IAS Computer

IAS Computer

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The IAS Computer was named for the Institute for Advanced Study in Princeton, New Jersey. The computer was built from 1946 to 1951 at the Institute under the direction of John von Neumann, a mathematics professor at both Princeton University and the Institute for Advanced Study. Funds for the computer came from the Institute, the U.S. Atomic Energy Commission, and several military agencies of the U.S. Government. It cost several hundred thousand dollars. The goal of developing the IAS was to make digital computer designs more practical and efficient.
For further information about the computer, see Willis H. Ware. The History and Development of the Electronic Computer Project at the Institute for Advanced Study (1953). This is available online.
Currently not on view
Object Name
mainframe computer
Date made
von Neumann, John
previous owner
Institute for Advanced Study
von Neumann, John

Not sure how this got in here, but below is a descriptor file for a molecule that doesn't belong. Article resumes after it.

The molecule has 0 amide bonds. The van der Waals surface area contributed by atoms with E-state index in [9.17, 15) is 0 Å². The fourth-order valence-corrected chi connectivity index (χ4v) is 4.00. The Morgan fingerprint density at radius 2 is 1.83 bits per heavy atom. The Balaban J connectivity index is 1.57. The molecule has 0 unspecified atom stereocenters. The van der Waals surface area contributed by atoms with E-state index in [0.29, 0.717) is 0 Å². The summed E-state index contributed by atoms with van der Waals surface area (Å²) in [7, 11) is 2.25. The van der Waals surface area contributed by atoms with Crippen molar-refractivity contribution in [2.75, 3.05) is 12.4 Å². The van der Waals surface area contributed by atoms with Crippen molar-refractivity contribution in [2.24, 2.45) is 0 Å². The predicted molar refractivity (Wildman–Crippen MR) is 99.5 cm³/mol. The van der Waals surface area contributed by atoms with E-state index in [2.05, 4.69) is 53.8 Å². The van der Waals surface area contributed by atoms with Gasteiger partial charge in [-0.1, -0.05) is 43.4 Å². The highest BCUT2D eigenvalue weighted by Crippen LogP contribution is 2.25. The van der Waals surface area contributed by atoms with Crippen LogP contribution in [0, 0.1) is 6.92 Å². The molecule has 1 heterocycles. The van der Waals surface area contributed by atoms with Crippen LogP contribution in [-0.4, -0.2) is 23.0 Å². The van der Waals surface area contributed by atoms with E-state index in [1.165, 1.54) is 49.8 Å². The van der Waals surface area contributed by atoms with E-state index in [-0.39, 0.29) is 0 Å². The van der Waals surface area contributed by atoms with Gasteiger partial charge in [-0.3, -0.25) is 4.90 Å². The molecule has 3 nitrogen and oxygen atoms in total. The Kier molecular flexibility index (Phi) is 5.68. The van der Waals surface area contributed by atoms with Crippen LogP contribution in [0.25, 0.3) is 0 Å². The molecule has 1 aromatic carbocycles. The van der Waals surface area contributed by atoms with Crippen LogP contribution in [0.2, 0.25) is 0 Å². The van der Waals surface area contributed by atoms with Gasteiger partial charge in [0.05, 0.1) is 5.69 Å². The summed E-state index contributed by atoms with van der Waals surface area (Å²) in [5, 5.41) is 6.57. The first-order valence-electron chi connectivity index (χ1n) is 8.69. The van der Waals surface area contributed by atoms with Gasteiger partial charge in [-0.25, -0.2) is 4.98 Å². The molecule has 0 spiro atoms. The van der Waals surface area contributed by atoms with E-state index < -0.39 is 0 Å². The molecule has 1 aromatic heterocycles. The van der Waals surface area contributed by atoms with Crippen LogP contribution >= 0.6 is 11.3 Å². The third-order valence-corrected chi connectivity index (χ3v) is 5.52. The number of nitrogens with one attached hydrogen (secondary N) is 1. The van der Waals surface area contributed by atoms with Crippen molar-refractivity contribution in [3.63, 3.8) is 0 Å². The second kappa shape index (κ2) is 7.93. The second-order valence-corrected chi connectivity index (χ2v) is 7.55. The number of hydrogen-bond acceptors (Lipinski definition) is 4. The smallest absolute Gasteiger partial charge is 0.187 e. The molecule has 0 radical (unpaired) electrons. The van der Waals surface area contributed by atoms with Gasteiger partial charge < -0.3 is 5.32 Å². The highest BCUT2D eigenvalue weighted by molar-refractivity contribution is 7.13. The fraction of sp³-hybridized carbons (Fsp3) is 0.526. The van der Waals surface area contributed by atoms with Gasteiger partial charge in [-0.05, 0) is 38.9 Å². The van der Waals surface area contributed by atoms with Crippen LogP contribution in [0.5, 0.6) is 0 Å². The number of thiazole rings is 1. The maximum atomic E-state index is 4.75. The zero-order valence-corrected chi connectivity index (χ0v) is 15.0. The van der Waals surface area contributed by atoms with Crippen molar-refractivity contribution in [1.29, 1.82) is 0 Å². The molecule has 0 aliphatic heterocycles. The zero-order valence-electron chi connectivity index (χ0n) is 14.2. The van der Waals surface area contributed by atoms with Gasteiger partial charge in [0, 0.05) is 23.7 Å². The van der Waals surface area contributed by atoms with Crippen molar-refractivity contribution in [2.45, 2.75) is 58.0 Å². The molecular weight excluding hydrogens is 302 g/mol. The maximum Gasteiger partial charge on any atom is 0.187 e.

Institute for Advanced Study
Place Made
United States: New Jersey, Princeton
Physical Description
metal (overall material)
plastic (overall material)
overall: 118 in x 126 in x 33 in; 299.72 cm x 320.04 cm x 83.82 cm
ID Number
catalog number
accession number
Credit Line
Gift of Princeton University
See more items in
Medicine and Science: Computers
Computers & Business Machines
Data Source
National Museum of American History
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Please could you tell me if, as I understand, that the IAS was the first electronic computer that used a 5-bit encoding for its numbers? I heard that this was the case, in its 1952 manifestation, but I have not been able to confirm this. Thank you very much.
yes i think you are right. using a grid of numbers (0-31)(0-11111 bin) across, (0-31) down the Princeton machine produced a 1032 grid (32×32) or 1K in modern talk. this grid was 40 bits "deep" which gave a WORD of two 20 bit numbers.
"I have a question, what kind of tecnology use in memory the computer IAS.?"
Originally the IAS was equipped with a type of vacuum tube SRAM made by RCA called a Selectron tube. But RCA had problems and never succeeded in making the 1K bit tubes requested. 512 bit tubes were used instead. Next the IAS changed to using a type of vacuum tube DRAM called a Williams Tube. Basically an off the shelf CRT with random analog deflections for addressing. Finally the IAS changed to magnetic core memory. Not sure if the cores were ferrite or metal tape wound. In this configuration it had the most memory it ever had and the memory was very reliable.

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